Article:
Grated expectations transform this season into team's worst

ON THE RAVENS

Ravens Gameday

December 17, 2007|By MIKE PRESTON

MIAMI — MIAMI-- --It's official: This is the worst season in Ravens history.

They have two games remaining to improve on their 4-10 record, but this isn't about wins and losses.

It's about expectations. The Ravens were 4-12 in 1996, followed by 6-9-1 in 1997 and 6-10 in 1998. But that's when the Ravens had cash problems, and they brought in players like Donny Brady, Keith Goganious, Craig Powell, Carwell Gardner and Eugene Daniel. No one really expected those teams to go far into the postseason.

The Ravens have stability now and an owner so wealthy that he hands out four-year contracts like they were candy at Halloween.

The Ravens entered the season with 12 Pro Bowl players on their roster and the expectations of being one of the league's elite teams after going 13-3 in 2006.

But yesterday, they earned the right to be called the worst team in the NFL by losing to the previously winless Miami Dolphins (1-13). Combined with their injuries, no wins in the AFC North and three embarrassing losses on national TV, there has been no other season as frustrating and disappointing as this one.

The Ravens lost to a quarterback named Cleo Lemon yesterday. Wow!

Smith shows something

Rookie quarterback Troy Smith did give the Ravens some hope. He connected on five of 11 passes for 49 yards and put the team in position to score on two of three possessions at the end of the game.

He didn't remind anyone of Johnny Unitas because he completed only short passes against a prevent defense, but he carried himself well and moved comfortably in the pocket.

The Ravens should allow him to play more in the last two games against the Seahawks and Steelers.

"When he came in, it was like a breath of fresh air," Ravens guard Jason Brown said.

That's an interesting statement.

Worst embarrassment

Brian Billick got the owner's backing to return as coach last week, perhaps in part to make sure his players didn't tank against the Dolphins.

Several Ravens officials had said that losing to Miami would be a major embarrassment.

What's worse is when you give your coach a vote of confidence, then you lose to the worst club in the NFL.

The big decision

On fourth down at the Miami 1-yard line with 12 seconds left in the fourth quarter, Billick sent out Matt Stover to kick the 18-yard field goal that forced overtime.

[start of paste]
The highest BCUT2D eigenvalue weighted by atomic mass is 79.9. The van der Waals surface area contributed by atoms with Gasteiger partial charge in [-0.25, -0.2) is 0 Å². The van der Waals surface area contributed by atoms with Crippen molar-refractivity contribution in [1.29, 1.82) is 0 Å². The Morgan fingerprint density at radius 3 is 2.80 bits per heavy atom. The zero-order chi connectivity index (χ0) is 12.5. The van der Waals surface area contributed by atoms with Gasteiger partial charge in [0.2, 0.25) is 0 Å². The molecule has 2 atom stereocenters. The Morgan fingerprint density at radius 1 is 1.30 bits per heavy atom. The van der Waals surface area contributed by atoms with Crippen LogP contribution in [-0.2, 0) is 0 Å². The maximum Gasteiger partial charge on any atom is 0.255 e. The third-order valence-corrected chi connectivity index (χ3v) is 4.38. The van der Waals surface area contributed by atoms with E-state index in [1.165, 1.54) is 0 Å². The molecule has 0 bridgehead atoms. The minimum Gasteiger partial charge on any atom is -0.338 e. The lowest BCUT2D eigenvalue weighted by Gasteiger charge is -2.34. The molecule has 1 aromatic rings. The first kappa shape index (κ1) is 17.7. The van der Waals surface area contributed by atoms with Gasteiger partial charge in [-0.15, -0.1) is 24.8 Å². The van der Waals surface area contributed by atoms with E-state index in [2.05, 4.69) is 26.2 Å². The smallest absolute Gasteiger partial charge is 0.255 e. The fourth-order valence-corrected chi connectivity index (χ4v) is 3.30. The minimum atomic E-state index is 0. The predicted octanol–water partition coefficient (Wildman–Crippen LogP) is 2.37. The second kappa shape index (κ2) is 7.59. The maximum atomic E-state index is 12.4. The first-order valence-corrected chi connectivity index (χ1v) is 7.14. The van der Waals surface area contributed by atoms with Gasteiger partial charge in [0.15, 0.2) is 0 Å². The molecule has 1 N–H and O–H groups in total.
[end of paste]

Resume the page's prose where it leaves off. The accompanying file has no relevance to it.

I would have gone for the touchdown because the Ravens had nothing to lose.

However, I do understand Billick's decision. The Ravens had lost seven games in a row so he was desperate, plus he wanted to end the losing streak this season. He felt overtime gave him the best chance to win.

Homecoming game

The Ravens have become everyone's homecoming opponent.

Yesterday, the Dolphins brought back players from their undefeated 1972 team. Earlier this season in Pittsburgh, the Steelers honored some of their past great players at halftime.

For next week, there is speculation that the Seahawks are bringing back Jim Zorn and Steve Largent at halftime when the Ravens visit.

Rooftop blues

That Ravens fan might have to stay up on the roof of a Canton bar for two more weeks. He said he isn't coming down until the Ravens win or the season ends.

Say hello to Santa for me.

Taylor on offense?

With 3:31 left in the first half, Miami ran a fade route to defensive end Jason Taylor in the left corner of the end zone from the 5-yard line.

Yes, you read it correctly. Instead of an isolation play to the team's best receiver, the Dolphins threw it to a defensive end. Now you know why they hadn't won a game until yesterday.

Eye on Taylor

Taylor might collect some incentive money after yesterday's game. He had two sacks in the first half.

The Dolphins moved Taylor along the line of scrimmage, and that caused mismatch problems. But on one sack, Taylor came in from the right side untouched. The Ravens should have known where Taylor was lining up at all times.

Stop the celebration

I understand it was a homecoming for Ravens linebacker Ray Lewis, but he didn't have to snap off his chin- strap and pound his chest after he made a tackle.

It's one thing to do it when you make a tackle for a loss, but another to do it after an 8-yard gain.

Here's something new for the Ravens: Make a tackle, go back to the huddle without dancing and then do it again.

Giving them room

The Ravens were without starting cornerbacks Samari Rolle and Chris McAlister, so their strategy was simple.

The Ravens kept cornerbacks Corey Ivy and Willie Gaston about 10 yards off the line of scrimmage. Lemon was so inaccurate that the Dolphins couldn't take advantage of it in the first half, but they sure did in the second.

mike.preston@baltsun.com

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